I smelled it first, as it was cooking, and it smelled really good. Then I saw it in the pot, and said, “What the…?” (Imagine an onion and mushroom broth with wrinkly black things floating around in it.)  Then I tasted it. My first impression was that I’d never tasted anything like it, and I needed to adjust to the newness of the flavor combination. It’s an Armenian recipe, from Vegetarian Dishes from Across the Middle East by Arto der Haroutunian, but it made me think of Russia. Which makes sense, I guess. There’s a lot of cross-pollination between Russia and Armenia. Strangeness aside, the soup was undeniably tasty, and I went back for seconds.

This soup seemed blog-worthy for a couple reasons. The first is that it is really simple, and I like that. Second, those ingredients almost seem like it could be a pantry soup. It calls for fresh mushrooms, but I’m wondering if it wasn’t made with dried mushrooms back in the day. It also calls for green onions but we used regular onions to good effect. The other primary ingredient is dried fruit. Dried mushrooms, dried fruit, stored onions: I can imagine this soup being conjured out the pantry on a cold night in the dead of winter.

We used a nice mix of fresh mushrooms. Since there are so few ingredients in this soup, mushrooms are the stars. I’m not sure if it would be as good if it were only made with, say, white salad mushrooms because they aren’t super-flavorful. Maybe it would work, though. Anything is worth a try.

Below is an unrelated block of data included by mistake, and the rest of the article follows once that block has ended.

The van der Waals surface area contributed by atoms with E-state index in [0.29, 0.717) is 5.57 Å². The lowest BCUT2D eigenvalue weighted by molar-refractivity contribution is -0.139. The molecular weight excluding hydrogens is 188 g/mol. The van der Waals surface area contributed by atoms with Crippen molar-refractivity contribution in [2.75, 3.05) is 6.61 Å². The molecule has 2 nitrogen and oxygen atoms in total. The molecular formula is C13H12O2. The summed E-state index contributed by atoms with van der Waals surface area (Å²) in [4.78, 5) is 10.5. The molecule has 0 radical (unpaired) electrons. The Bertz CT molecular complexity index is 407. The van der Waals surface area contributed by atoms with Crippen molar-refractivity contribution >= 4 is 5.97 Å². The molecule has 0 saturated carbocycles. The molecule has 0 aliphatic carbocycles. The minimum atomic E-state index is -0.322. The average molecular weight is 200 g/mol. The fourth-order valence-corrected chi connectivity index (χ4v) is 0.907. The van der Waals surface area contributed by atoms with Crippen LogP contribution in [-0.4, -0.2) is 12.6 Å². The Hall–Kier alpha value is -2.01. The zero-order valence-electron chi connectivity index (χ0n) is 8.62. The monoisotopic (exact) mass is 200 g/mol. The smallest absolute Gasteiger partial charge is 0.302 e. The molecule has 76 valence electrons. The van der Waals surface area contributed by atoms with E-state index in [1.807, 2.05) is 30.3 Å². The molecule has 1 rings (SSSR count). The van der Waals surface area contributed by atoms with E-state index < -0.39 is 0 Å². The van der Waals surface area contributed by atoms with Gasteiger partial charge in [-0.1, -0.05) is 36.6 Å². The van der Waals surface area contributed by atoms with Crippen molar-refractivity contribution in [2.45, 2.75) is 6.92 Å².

If you make it, let us know what you think. Recipe after jump:


The recipe is from a book we’ve mentioned before, Vegetarian Dishes from the Middle East.

Mirkov Soongabour
Mushroom and Fruit Soup

4 cups water
2 oz. mushrooms, washed and sliced
2 tablespoons of butter
1 oz. sliced green onions (Erik used 1/2 of a regular onion, sliced)
1 teaspoon flour
1 1/2 oz. raisins
1 1/2 oz. prunes, halved and stoned
1 teaspoons salt
1/2 teaspoon of black pepper

Put water in a large saucepan, bring to a boil. Add the mushrooms and simmer for 5 minutes.

While that’s going on, melt the butter in a small saucepan, add the onion and cook until golden brown. Stir in the flour to coat the onions, then add a few spoonfuls of the hot mushroom water to the onion mixture and stir until combined.

Add the onion mixture to the mushroom pot. Add the raisins and prunes, and simmer it all together for 30 minutes.

Season to taste with salt and pepper at the end.

Note: This isn’t a hearty soup, so it’s best for  a light lunch or as a starter to a big meal.

Why I Grow Vegetables From Seed

Chard destined for failure

On the last day of a vegetable gardening class that Kelly and I just finished teaching at the Huntington, we needed to demonstrate how to transplant seedlings. The problem was that we didn’t have any seedlings at home ready to transplant, so I had to make a trip to a garden center.